There's a tendency to think of this in terms of simple line-level skills, but this goes far mere punctuation, spelling, grammar, and sentence structure. The best writers I've known really think of story-telling as a craft; they think of their stories or novels in the same way that a master cabinetmaker thinks about a piece of furniture he or she is making; and they are always working on refining their skills and improving their tool set. The best writers never trust to talent and luck to carry them through, and they're never afraid to throw out entire sentences, paragraphs, chapters, or even books if they're not working.

(And I have lots more to say about this subject, but that's the next column.)

About Good Work Habits:
Good work habits are just exactly what you know they are; you're just deluding yourself if you think that writing fiction is some kind of ethereal artistic thing that's above all that. A lot of would-be writers seem to think that writing fiction requires spending a lot of time sitting on their duffs, thinking high-flown thoughts, and waiting for one or the other of the Muses to stick her tongue in their ear. The history of literature is strewn with the wreckage left by promising writers who had an abundance of talent and great craft skills, but terrible work habits. There is no more damning epitaph for a writer than, "He did brilliant work -- when he felt like doing it."

Ask yourself, which would you rather leave behind: an awe-inspiring body of finished work, or a pile of fragments and clutter that leaves people thinking, "Wow! What promise! What potential! I wonder what he could have done if he'd ever gotten his @#($* together?"

About Luck:
There's no denying it: Luck is the joker in the deck, the wild card that trumps everything, the -- pardon the expression -- Golden Snitch that wins the game in defiance of all logic, sense, and justice. We all know of some writer who's been lucky enough to become insanely, maddeningly, wildly successful, despite an utter and complete dearth of talent and skill. (Although, let's face it: if asked to name such a writer, each and every one of us would point to a different one. The critical deciding factor here seems to be, "Any writer more successful than me!")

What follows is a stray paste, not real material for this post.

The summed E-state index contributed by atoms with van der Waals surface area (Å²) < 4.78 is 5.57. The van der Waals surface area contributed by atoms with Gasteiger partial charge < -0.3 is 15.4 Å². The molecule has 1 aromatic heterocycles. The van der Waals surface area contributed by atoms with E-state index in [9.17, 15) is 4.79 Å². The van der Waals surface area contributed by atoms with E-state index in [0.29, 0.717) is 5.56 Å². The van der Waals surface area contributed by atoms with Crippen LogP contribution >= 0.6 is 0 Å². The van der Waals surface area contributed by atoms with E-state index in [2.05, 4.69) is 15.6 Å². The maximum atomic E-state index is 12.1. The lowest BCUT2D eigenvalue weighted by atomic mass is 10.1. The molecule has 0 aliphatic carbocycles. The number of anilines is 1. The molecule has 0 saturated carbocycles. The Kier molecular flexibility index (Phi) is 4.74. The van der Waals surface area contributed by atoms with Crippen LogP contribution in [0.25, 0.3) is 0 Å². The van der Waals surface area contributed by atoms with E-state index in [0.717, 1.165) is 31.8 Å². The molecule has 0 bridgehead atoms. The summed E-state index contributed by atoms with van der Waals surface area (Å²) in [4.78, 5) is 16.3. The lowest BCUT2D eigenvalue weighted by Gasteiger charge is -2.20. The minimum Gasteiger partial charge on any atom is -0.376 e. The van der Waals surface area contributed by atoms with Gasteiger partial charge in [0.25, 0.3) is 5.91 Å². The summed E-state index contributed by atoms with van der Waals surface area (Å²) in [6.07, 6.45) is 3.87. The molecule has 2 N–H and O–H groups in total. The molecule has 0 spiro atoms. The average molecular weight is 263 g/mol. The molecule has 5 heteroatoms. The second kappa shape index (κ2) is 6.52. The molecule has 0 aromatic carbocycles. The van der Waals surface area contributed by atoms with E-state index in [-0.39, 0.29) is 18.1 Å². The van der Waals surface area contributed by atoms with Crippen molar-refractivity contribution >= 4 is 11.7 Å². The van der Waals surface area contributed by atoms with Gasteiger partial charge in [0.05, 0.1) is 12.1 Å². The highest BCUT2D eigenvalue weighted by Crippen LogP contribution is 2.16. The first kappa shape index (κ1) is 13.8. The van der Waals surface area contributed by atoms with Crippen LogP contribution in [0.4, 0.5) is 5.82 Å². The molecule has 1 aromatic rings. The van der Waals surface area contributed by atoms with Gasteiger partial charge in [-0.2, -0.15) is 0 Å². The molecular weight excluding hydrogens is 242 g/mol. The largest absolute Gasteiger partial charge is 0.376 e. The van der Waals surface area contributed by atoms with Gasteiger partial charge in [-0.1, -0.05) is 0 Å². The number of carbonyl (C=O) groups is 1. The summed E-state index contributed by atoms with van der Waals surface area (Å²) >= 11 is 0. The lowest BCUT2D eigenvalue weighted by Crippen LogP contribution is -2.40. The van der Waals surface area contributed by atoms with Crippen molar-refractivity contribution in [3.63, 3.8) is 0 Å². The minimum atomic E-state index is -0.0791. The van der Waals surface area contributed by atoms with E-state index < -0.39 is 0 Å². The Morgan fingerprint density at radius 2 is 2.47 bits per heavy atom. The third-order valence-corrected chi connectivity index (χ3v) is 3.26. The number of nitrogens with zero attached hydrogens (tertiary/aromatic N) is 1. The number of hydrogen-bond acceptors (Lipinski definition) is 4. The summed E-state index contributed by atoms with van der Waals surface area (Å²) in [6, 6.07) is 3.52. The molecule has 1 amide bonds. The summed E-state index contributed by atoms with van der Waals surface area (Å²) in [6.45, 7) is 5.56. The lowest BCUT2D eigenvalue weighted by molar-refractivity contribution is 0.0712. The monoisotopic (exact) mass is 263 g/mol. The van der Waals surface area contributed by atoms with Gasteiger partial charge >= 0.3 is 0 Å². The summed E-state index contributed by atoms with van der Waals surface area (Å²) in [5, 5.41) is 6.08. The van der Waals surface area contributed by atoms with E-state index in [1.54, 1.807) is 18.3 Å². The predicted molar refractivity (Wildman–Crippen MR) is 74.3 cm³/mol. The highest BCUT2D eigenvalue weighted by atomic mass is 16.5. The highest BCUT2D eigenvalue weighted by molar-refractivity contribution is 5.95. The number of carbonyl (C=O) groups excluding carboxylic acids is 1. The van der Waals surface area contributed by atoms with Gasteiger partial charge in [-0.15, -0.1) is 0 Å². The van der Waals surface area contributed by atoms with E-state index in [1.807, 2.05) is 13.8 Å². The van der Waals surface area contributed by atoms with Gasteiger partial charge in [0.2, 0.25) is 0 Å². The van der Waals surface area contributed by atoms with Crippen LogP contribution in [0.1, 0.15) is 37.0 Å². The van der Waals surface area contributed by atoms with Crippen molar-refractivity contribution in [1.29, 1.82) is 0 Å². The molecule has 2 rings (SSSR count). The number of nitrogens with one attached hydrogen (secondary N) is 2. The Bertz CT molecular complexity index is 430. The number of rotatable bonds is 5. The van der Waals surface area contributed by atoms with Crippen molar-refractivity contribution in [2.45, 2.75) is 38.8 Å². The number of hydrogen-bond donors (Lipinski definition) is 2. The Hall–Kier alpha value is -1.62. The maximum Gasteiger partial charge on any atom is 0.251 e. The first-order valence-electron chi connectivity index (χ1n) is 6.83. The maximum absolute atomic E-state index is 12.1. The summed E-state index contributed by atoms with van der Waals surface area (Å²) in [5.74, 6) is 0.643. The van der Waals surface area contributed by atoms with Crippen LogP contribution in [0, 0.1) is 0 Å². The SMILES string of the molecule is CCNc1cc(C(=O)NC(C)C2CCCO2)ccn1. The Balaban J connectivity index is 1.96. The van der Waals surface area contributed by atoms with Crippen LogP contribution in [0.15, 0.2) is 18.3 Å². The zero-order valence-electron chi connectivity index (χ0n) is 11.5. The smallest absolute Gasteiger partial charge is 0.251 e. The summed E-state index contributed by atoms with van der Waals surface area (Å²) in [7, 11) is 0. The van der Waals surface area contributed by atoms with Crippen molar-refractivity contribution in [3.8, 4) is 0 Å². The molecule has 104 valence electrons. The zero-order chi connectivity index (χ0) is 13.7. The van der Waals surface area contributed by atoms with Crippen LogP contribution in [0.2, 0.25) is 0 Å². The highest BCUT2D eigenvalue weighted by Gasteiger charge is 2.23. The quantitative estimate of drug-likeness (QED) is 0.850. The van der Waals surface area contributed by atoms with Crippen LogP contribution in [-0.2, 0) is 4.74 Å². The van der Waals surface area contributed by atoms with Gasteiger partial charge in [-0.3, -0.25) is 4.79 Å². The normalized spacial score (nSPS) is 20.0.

For every undeserving writer the Fates have smiled upon, though, there are probably thousands more no one has ever heard of, because when they took their swing, they had the bad luck to miss the tree and hit their own foot instead. The ways in which a writer's luck can turn bad are beyond counting. Right story, wrong time; right story, right time, wrong editor; right story, right time, right editor, wrong publisher; right story, right time, right editor, right publisher, wrong cover artist... be continued...

Friday, May 10, 2013

The Slush Pile Survival Guide

"The Talk" (Part One)

by Bruce Bethke

And once again, Spring returns to the North Country. In the space of two short weeks we've gone from watching the glaciers calve...

To watching the trees bud, the grass turn green, and the crocuses, tulips, and daffodils erupt from the ground in a glorious riot of color, only to get nommed to bits every night by hordes of ravenous bunnies.

Still, the flowers keeping trying. You have to admire that.

Along with the flowers, another sure sign that Spring has returned are the messages like this one, which have begun popping up in my email Inbox lately:
"Dear Mr. Bethke,

"I teach [subject] at [school], and I was wondering if you'd be interested in coming in to talk to my class about..."
Actually, yes; schedule permitting, I would be delighted to come in and speak with your class.


My reasons are complex, and not always altogether clear to me. Some part of it is born of a simple and honest sense of altruism. Another part is born of a nagging sense of obligation. When I was a cocky young brat just starting out in this business, a lot of older and more experienced writers and editors were much more patient with me than I really deserved. While it's too late to repay their kindness now, I can pay it forward, so this is something I always try to do.

Then there is another, somewhat more mercenary and perhaps less admirable part.

I wouldn't do anything so precious as to claim that I do this for market research, or to "keep a finger on the pulse of the next generation" or anything like that. But the truth is, these conversations always end up being very educational for me. We who live and work inside the ant farm of SF/F publishing tend to take the long view, and given half a chance will tell you all about some story that Arthur C. Clarke first published in Galaxy in 1952. We tend to forget that out there, in the so-called real world, time continues to slide by -- and it does so in the form of window, about ten years long. For most people out there, five years ago is ancient history, and five years in the future is almost unimaginable.